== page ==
Why Is Classical Music Called “Classical Music”?
Have you noticed that any music that uses orchestral instruments is often referred to as classical music? If you have any doubt that this is true, take a look at ITunes, the most popular music download site in the world. Anything that would be performed in a concert hall is lumped in to the “classical” genre. Is this accurate?
To be simple and blunt, no! If we were to be honest, the reason this type of music is called classical is because it’s old. Any piece of music that is hundreds of years old probably does deserve a label, this we’ll agree with, but let’s get some history behind this.
As we crack open the music history books, we see that the world has gone through a series of musical periods that are marked by big changes in how music sounded. We started with the medieval period where music was chanted without the use of instruments. By the time we got to the Baroque Period, where we find composers like Bach, hard and fast musical rules were developed and nobody dared to change these rules. Everyone who takes or has taken piano lessons is probably aware of those rules.
Although the Baroque Period was about hard and fast rules, that didn’t stop Baroque music from getting quite complicated. As we moved in to the “classical” period, there was an effort by those like Mozart to go back to simplicity.
We later moved in to Beethoven and Romantic Period, Debussy and the Impressionist Period, and finally what we consider the 20th century period with composers like Copland.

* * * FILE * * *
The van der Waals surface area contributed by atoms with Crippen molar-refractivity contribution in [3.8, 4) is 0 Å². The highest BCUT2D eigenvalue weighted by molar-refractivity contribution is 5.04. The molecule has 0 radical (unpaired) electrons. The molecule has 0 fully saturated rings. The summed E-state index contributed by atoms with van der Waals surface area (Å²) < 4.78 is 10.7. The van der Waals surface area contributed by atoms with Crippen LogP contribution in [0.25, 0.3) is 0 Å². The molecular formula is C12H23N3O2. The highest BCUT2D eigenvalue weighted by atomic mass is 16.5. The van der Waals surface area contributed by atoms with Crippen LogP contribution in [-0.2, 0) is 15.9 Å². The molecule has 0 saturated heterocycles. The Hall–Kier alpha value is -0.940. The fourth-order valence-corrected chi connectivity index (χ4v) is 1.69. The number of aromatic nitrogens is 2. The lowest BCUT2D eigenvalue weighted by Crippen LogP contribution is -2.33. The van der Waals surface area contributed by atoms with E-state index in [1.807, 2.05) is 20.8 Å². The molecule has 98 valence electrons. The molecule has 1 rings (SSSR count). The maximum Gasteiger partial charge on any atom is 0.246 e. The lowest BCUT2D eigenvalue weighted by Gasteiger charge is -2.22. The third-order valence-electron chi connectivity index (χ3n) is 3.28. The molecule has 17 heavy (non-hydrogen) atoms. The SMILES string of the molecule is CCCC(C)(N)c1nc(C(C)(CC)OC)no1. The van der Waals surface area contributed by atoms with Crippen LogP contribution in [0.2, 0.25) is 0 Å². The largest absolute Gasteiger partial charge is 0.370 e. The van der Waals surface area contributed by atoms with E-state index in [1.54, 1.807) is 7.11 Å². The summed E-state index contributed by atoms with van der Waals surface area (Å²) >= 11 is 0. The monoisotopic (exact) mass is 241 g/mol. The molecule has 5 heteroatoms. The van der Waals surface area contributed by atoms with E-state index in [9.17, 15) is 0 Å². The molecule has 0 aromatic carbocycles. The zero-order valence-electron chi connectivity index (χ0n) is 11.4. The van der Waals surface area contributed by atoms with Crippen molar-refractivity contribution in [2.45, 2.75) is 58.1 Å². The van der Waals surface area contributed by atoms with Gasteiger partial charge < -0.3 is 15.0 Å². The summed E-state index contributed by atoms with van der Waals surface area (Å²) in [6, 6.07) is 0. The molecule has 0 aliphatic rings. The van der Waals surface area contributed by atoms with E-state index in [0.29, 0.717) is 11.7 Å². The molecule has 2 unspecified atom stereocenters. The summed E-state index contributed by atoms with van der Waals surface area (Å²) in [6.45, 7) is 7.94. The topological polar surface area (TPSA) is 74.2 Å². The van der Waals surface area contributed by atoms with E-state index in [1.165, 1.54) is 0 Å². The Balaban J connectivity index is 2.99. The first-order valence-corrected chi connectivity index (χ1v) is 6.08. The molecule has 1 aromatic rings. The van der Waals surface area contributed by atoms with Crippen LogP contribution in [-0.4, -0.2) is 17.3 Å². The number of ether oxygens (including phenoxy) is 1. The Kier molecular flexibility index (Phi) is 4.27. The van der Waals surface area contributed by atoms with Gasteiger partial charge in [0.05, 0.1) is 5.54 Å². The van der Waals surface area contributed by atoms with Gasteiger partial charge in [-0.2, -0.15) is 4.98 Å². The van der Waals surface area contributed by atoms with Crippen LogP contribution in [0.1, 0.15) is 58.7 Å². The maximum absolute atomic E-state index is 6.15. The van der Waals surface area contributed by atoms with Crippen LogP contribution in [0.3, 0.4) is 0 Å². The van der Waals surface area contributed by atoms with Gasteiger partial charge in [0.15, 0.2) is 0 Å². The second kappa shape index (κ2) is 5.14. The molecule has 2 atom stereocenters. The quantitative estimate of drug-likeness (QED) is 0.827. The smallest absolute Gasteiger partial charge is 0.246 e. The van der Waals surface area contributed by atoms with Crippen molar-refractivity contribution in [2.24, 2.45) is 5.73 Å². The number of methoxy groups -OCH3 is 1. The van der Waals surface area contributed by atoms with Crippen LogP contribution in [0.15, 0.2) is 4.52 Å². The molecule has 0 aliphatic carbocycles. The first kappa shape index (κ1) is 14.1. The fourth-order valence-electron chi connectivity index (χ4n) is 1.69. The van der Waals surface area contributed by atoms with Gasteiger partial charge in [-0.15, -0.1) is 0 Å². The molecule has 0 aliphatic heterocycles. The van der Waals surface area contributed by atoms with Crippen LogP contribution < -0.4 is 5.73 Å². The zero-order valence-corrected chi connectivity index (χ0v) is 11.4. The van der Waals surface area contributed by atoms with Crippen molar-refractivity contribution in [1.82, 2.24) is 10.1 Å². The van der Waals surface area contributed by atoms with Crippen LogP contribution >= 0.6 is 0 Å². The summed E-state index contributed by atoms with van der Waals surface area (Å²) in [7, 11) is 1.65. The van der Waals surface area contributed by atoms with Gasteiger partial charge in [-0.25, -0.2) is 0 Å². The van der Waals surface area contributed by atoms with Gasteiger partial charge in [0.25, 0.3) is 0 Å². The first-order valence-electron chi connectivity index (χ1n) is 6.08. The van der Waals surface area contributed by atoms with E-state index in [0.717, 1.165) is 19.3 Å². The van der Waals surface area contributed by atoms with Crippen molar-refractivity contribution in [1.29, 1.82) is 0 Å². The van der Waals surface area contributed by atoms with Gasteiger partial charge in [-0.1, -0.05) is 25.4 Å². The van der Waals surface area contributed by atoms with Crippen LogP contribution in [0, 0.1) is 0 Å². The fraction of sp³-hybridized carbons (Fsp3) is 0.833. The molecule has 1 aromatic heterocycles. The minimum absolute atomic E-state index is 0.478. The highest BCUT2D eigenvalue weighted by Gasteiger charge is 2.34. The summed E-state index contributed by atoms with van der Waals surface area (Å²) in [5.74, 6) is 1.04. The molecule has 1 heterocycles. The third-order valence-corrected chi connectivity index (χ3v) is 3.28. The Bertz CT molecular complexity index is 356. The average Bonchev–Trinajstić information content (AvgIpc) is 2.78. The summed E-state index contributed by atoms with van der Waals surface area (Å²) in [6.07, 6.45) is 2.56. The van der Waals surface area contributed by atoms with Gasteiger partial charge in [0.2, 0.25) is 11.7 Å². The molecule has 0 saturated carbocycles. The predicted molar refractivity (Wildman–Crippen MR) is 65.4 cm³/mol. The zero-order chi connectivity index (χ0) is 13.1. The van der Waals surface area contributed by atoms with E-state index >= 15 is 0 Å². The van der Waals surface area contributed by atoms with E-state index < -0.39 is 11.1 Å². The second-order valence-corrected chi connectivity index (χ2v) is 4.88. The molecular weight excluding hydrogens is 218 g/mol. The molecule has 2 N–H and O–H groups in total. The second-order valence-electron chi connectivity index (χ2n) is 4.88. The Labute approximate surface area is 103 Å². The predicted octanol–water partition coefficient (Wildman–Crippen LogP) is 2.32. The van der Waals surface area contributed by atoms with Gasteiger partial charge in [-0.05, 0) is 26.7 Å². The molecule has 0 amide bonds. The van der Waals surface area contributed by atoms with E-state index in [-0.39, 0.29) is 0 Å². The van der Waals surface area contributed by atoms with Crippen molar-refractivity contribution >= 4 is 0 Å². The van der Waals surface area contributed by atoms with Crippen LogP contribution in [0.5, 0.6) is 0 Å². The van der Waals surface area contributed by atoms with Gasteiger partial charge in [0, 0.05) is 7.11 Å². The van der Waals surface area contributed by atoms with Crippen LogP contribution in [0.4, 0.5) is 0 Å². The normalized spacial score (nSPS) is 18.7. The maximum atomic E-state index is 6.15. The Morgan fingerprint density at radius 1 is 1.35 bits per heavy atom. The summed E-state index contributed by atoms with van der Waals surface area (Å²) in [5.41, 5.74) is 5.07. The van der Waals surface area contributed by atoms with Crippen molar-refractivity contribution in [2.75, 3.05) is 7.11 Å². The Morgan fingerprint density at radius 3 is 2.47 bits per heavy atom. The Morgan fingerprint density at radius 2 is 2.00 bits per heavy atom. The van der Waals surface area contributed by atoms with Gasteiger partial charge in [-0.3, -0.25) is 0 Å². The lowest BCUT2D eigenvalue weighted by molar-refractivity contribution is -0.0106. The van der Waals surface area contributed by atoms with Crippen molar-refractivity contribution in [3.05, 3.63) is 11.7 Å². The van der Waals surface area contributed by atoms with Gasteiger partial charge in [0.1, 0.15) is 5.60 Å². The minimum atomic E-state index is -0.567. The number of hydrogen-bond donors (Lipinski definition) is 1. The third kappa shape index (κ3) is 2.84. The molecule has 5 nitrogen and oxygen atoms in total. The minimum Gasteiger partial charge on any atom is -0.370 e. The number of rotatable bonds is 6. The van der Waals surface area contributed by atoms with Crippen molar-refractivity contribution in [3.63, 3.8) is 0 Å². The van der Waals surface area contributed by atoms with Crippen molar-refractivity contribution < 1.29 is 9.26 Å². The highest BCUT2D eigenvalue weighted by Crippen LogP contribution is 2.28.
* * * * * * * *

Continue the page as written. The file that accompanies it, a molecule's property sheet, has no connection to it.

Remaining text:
What does this music history lesson have to do with the question at hand? Because as musicians we have to educate those that say “classical music” and let them know that classical music is actually music that was written between 1750 and 1825 and each of these periods of music are quite different. It would be essentially the same as calling rap music and country music “radio music”.
If they hear music from Mozart, Haydn, or even the earliest music from Beethoven, they can say that the music they’re listening to is, indeed, “Classical music.” Everything else, needs a different term and it may be our job to find that term.
How about “orchestral music” This takes in to account the fact that listening to this type of music in a concert hall normally includes traditional musical instruments that don’t involves wires, amps, and complicated lighting but what about the music that includes only a solo voice?
How about “art music”? The problem with this name is that it wouldn’t be good for business. Those who listen to this type of music don’t generally want to be known as “artsy” because artsy is sometimes known as “weird”. The music industry doesn’t want that and those who are avid listeners (some with deep wallets for the arts) don’t want the label either.
Seems like we have a problem and this problem is why “classical music” has remained as the term of choice. It’s not factually accurate but it’s safe and it’s well known.
For courses in playing classical music on the piano please go to Classical Music For Beginners And Near-Beginners
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